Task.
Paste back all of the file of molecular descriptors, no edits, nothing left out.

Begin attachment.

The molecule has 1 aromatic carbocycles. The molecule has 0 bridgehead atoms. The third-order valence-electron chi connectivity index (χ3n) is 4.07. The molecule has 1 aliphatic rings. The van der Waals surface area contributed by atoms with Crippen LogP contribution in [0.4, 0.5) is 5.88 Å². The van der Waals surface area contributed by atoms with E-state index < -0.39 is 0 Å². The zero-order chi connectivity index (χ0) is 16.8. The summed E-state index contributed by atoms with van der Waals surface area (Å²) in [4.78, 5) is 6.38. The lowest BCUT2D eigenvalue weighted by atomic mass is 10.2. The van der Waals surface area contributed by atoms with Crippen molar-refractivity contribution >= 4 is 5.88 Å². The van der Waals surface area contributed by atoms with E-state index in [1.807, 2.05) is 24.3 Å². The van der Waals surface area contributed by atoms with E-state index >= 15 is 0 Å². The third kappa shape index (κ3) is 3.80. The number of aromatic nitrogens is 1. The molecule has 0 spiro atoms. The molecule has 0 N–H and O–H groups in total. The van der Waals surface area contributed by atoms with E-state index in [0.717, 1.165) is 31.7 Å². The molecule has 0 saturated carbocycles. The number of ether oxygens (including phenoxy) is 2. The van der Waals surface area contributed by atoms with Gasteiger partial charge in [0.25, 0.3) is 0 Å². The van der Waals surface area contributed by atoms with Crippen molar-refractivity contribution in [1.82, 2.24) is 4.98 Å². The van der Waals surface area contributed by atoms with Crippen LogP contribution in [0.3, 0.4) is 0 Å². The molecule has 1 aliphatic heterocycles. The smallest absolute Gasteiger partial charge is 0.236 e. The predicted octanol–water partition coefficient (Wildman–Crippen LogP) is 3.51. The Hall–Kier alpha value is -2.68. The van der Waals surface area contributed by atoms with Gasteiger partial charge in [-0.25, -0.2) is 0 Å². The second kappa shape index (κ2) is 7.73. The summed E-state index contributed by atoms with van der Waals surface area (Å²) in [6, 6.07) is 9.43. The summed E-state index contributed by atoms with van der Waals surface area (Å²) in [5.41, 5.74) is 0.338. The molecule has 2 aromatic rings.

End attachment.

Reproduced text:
The molecule has 1 aromatic carbocycles. The molecule has 0 bridgehead atoms. The third-order valence-electron chi connectivity index (χ3n) is 4.07. The molecule has 1 aliphatic rings. The van der Waals surface area contributed by atoms with Crippen LogP contribution in [0.4, 0.5) is 5.88 Å². The van der Waals surface area contributed by atoms with E-state index < -0.39 is 0 Å². The zero-order chi connectivity index (χ0) is 16.8. The summed E-state index contributed by atoms with van der Waals surface area (Å²) in [4.78, 5) is 6.38. The lowest BCUT2D eigenvalue weighted by atomic mass is 10.2. The van der Waals surface area contributed by atoms with Crippen molar-refractivity contribution >= 4 is 5.88 Å². The van der Waals surface area contributed by atoms with E-state index in [1.807, 2.05) is 24.3 Å². The van der Waals surface area contributed by atoms with E-state index >= 15 is 0 Å². The third kappa shape index (κ3) is 3.80. The number of aromatic nitrogens is 1. The molecule has 0 spiro atoms. The molecule has 0 N–H and O–H groups in total. The van der Waals surface area contributed by atoms with E-state index in [0.717, 1.165) is 31.7 Å². The molecule has 0 saturated carbocycles. The number of ether oxygens (including phenoxy) is 2. The van der Waals surface area contributed by atoms with Gasteiger partial charge in [0.25, 0.3) is 0 Å². The van der Waals surface area contributed by atoms with Crippen molar-refractivity contribution in [1.82, 2.24) is 4.98 Å². The van der Waals surface area contributed by atoms with Crippen LogP contribution in [0.3, 0.4) is 0 Å². The molecule has 1 aliphatic heterocycles. The smallest absolute Gasteiger partial charge is 0.236 e. The predicted octanol–water partition coefficient (Wildman–Crippen LogP) is 3.51. The Hall–Kier alpha value is -2.68. The van der Waals surface area contributed by atoms with Gasteiger partial charge in [-0.25, -0.2) is 0 Å². The second kappa shape index (κ2) is 7.73. The summed E-state index contributed by atoms with van der Waals surface area (Å²) in [6, 6.07) is 9.43. The summed E-state index contributed by atoms with van der Waals surface area (Å²) in [5.41, 5.74) is 0.338. The molecule has 2 aromatic rings.